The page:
PUMA Scale-up Their Textile-to-textile Recycling Technology, Creating All Future Replica Football Kit Using RE:FIBRE Technology> Global sports company PUMA has today announced that it has scaled up its textile recycling innovation, RE:FIBRE, replacing recycled polyester with RE:FIBRE technology in all PUMA football Club and Federation replica jerseys from 2024 onwards. (Photo: Business Wire) Global sports company PUMA has today announced that it has scaled up its textile recycling innovation, RE:FIBRE, replacing recycled polyester with RE:FIBRE technology in all PUMA football Club and Federation replica jerseys from 2024 onwards.

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(BUSINESS WIRE)–Global sports company PUMA has today announced that it has scaled up its textile recycling innovation, RE:FIBRE, replacing recycled polyester with RE:FIBRE technology in all PUMA football Club and Federation replica jerseys from 2024 onwards.

Since the launch of the pilot in 2022, which saw PUMA produce recycled training jerseys for their sponsored football clubs, RE:FIBRE technology has been used to create Switzerland and Morocco replica kits for the Women’s World Cup as well as Girona’s 2023/24 season Third kit. In 2024, official PUMA football replica jerseys* including those for the Euro and Copa América tournaments will be manufactured using RE:FIBRE recycled materials that were made of old garments and factory waste rather than only recycled plastic bottles.

Through the RE:FIBRE program, PUMA is keen to address the challenge of textile waste via a long-term solution for recycling. The technology also looks to diversify the fashion industry’s main source of recycled polyester in garments from being less reliant on clear plastic bottles.

The RE:FIBRE process uses any polyester material – from factory offcuts, faulty goods to pre-loved clothes which allows new garments to be recycled from any colour textile to any colour desired.

The four-step process of RE:FIBRE sees:

  • Collect and Sort: Collecting and sorting textile waste and other previously wasteful materials.
  • Shred and Mix: Shredding and mixing the collected materials down to the minimum.
  • Dissolve, Filter and Polymerize: Melting down the shredded polyester and ridding them of previous dyes through a chemical recycling process.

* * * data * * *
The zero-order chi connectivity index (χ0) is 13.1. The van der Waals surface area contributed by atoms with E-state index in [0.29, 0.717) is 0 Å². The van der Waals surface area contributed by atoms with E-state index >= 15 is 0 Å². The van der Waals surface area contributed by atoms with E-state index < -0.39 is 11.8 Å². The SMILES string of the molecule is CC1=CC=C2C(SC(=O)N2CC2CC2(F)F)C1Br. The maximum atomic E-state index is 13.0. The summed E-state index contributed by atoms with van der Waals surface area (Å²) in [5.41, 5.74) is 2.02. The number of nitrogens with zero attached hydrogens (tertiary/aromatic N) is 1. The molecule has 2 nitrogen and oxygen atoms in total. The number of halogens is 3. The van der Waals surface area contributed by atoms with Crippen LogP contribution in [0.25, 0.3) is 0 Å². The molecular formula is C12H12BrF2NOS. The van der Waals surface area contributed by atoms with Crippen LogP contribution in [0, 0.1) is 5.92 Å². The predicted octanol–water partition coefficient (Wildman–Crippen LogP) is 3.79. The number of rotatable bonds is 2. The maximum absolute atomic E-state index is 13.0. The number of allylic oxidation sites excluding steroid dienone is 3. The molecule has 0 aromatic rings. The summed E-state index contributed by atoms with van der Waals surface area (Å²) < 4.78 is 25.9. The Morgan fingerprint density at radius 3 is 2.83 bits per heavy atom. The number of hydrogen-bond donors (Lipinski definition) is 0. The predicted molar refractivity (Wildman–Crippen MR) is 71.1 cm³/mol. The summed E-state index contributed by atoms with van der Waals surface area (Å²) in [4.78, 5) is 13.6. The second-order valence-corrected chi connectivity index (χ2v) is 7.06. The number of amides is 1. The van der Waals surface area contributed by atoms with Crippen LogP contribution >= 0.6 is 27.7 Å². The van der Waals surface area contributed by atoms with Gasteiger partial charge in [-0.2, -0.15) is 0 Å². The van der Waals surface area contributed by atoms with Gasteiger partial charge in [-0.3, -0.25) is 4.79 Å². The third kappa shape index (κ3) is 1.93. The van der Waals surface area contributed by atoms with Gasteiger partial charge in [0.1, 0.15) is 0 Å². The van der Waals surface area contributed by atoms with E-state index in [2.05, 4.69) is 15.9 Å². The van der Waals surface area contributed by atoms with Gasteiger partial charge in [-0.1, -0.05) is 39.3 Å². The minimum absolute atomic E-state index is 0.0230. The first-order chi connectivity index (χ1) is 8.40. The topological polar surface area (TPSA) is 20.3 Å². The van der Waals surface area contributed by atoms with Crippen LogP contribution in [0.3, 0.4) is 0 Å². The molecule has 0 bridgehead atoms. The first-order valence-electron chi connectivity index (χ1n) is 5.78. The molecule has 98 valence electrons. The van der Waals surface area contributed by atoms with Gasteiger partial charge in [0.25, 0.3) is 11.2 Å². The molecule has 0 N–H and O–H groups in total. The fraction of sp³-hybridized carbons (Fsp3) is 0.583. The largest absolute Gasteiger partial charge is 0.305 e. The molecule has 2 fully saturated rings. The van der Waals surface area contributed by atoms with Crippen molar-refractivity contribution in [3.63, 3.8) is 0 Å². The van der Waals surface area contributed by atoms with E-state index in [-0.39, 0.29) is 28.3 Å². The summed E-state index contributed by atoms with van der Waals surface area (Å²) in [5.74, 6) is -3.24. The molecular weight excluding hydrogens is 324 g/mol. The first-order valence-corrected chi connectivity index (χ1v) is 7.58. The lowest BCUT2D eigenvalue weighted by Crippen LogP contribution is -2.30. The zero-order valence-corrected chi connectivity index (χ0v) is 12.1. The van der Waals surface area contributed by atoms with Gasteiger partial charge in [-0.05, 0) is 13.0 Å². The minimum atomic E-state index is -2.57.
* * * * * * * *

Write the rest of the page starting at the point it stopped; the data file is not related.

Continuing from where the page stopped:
• Melt, Spin, Knit and Sew: The melting allows the newly produced polymers to become ready to be spun and sewn into shape to create good as new RE:FIBRE fabric which can be recycled again and again.

Managing waste has today become a necessity, which is why PUMA is ramping up its investment into resource-efficient manufacturing processes in a move to reduce textile waste.

“Our wish is to have 100% of product polyester coming from textile waste,” said Anne-Laure Descours, Chief Sourcing Officer at PUMA. “Textile waste build-up in landfills is an environmental risk. Rethinking the way we produce and moving towards a more circular business model is one of the main priorities of our sustainability strategy.”

To help make the technical process of RE:FIBRE more digestible for the everyday consumer who wants to know more, PUMA has harnessed the storytelling power of Computer Generated Imagery to take viewers through the RE:FIBRE process, right down to the molecular chemistry at work. View the video here.

The video builds on the brand’s ongoing commitment to ensure PUMA’s sustainability initiatives are simplified for everyone to engage with. This comes after research conducted by PUMA found that 71% of young people felt their voices were not being heard when it comes to the environment and would like to see brands making more commitments (49%), communicating their goals better (40%) and being more transparent (34%).

As part of this commitment to communicate better, PUMA released The RE:GEN REPORTS podcast in June 2023. Making dense information in their Sustainability Report more accessible and tailored to a Gen Z audience.

PUMA’s ongoing efforts in sustainability has shown the brand improving its rankings on Corporate Knight’s Global 100 Sustainability Index from 77th to 47th, and the journey is not over. You can read further on PUMA’s sustainability targets and RE:FIBRE on foreverbetter.com.

*excluding locally replicas for Fenerbahçe SK, Shakhtar Donetsk and locally sourced kits.

Notes to editor:

Damages of textile waste:

  • Approx. 15m items of secondhand garments make their way to Ghana, each week
  • 40% of the garments arriving to Ghana are classified as waste and end up dumped into landfill. Approx.100 tons per day
  • The landfills in Ghana cause sever environmental damage and to agricultural industries. (Link)

PUMA ambitions:

  • 100% of recycled polyester coming from textile waste
  • Read more on PUMA’s 10For25 targets here (Link)

PUMA

PUMA is one of the world’s leading sports brands, designing, developing, selling and marketing footwear, apparel and accessories. For 75 years, PUMA has relentlessly pushed sport and culture forward by creating fast products for the world’s fastest athletes. PUMA offers performance and sport-inspired lifestyle products in categories such as Football, Running and Training, Basketball, Golf, and Motorsports. It collaborates with renowned designers and brands to bring sport influences into street culture and fashion. The PUMA Group owns the brands PUMA, Cobra Golf and stichd. The company distributes its products in more than 120 countries, employs about 20,000 people worldwide, and is headquartered in Herzogenaurach/Germany.